Whitehorse a runner up for Polaris Prize

Hamilton’s Whitehorse came up just short of winning the Polaris Prize Monday night, dropping to post-rockers Godspeed You! Black Emperor

Hamilton duo drops to Godspeed You! Black Emperor

Hamilton husband and wife duo Melissa McClelland and Luke Doucet of the band Whitehorse came up just short of winning the Polaris Prize Monday night. (Aaron Vincent Elkaim/The Canadian Press)

Hamilton’s Whitehorse came up just short of winning the Polaris Prize Monday night.

Duo Melissa McClelland and Luke Doucet were one of ten finalists for the year's best Canadian album, touted as selected with no regard to genre or sales history.

The winners — post-rock stalwarts Godspeed You! Black Emperor — took home $30,000. The band wasn’t at the gala, but Ian Ilavsky from Constellation Records accepted the award on their behalf.

Ilavsky said the band is going to use the prize to fund music education and instruments in the Quebec prison system. The band’s newest album Allelujah! Don’t Bend! Ascend! peaked at 41 on the UK album’s chart and has garnered many positive reviews.

Toronto indie-rock band Metric, Montreal jazz saxophonist Colin Stetson and Calgary twins Tegan and Sara were the only artists to make a return appearance on the 10-album Polaris short list.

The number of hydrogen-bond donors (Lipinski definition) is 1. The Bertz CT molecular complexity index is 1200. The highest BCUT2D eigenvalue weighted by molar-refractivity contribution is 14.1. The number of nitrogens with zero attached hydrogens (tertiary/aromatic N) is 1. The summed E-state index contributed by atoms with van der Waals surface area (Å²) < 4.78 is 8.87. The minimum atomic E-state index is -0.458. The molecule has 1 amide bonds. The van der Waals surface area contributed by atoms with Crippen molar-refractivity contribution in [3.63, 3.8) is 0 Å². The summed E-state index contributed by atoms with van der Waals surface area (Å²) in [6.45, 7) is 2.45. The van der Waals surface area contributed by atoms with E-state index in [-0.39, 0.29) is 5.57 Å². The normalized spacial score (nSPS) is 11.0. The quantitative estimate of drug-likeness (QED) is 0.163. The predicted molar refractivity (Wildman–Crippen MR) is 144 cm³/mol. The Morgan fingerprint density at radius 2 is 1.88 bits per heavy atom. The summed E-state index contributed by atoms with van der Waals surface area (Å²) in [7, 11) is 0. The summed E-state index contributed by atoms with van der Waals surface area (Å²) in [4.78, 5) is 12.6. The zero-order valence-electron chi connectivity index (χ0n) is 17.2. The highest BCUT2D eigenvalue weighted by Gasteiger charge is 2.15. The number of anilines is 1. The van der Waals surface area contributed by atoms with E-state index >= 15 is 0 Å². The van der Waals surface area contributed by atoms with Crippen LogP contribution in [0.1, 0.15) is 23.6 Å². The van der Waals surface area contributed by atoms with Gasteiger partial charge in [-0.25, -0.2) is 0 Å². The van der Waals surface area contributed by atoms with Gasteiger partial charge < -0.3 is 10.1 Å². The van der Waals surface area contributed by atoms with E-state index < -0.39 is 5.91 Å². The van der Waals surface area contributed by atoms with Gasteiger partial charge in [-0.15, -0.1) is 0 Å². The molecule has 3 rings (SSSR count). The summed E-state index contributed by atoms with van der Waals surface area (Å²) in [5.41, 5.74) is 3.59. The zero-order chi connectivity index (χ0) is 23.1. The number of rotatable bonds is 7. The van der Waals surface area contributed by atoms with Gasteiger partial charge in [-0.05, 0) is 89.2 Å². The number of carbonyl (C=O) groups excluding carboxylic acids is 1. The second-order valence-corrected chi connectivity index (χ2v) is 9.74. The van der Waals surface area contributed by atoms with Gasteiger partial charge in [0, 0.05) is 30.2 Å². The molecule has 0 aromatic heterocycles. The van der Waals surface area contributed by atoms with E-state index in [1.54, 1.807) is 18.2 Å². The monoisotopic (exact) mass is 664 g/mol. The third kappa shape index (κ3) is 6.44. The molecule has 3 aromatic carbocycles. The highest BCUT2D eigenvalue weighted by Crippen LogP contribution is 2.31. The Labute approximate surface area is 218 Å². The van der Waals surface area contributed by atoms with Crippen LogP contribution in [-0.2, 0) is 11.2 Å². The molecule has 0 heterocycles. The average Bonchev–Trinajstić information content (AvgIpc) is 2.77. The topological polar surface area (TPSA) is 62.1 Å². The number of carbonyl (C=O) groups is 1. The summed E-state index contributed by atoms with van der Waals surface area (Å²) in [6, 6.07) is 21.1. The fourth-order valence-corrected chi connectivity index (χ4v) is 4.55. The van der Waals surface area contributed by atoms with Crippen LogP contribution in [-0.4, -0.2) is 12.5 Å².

The award was presented at a gala held in Toronto and hosted by singer Kathleen Edwards and rapper Shad, both two-time Polaris contenders.

The other finalists for 2013 were:

  • Toronto hip hop artist Zaki Ibrahim's Every Opposite.
  • Toronto’s Metric made the shortlist with the album Synthetica.
  • Toronto alt-rockers, METZ, for their self-titled album.
  • Purity Ring from Edmonton and Halifax, for their album, Shrines.
  • Avante-garde saxophone soloist Colin Stetson, based in Montreal, for New History Warfare Vol. 3: To See More Light.
  • Tegan and Sara's seventh studio release, Heartthrob.
  • Ottawa-based electronic DJ crew A Tribe Called Red's Nation II Nation.
  • Montreal-based alt-pop group Young Galaxy's Ultramarine.

The Polaris prize is awarded by a jury of music journalists, broadcasters and bloggers from across Canada. Prizes have previously been awarded to Feist, Arcade Fire, Karkwa, Patrick Watson, Caribou and Final Fantasy.

Comments

To encourage thoughtful and respectful conversations, first and last names will appear with each submission to CBC/Radio-Canada's online communities (except in children and youth-oriented communities). Pseudonyms will no longer be permitted.

By submitting a comment, you accept that CBC has the right to reproduce and publish that comment in whole or in part, in any manner CBC chooses. Please note that CBC does not endorse the opinions expressed in comments. Comments on this story are moderated according to our Submission Guidelines. Comments are welcome while open. We reserve the right to close comments at any time.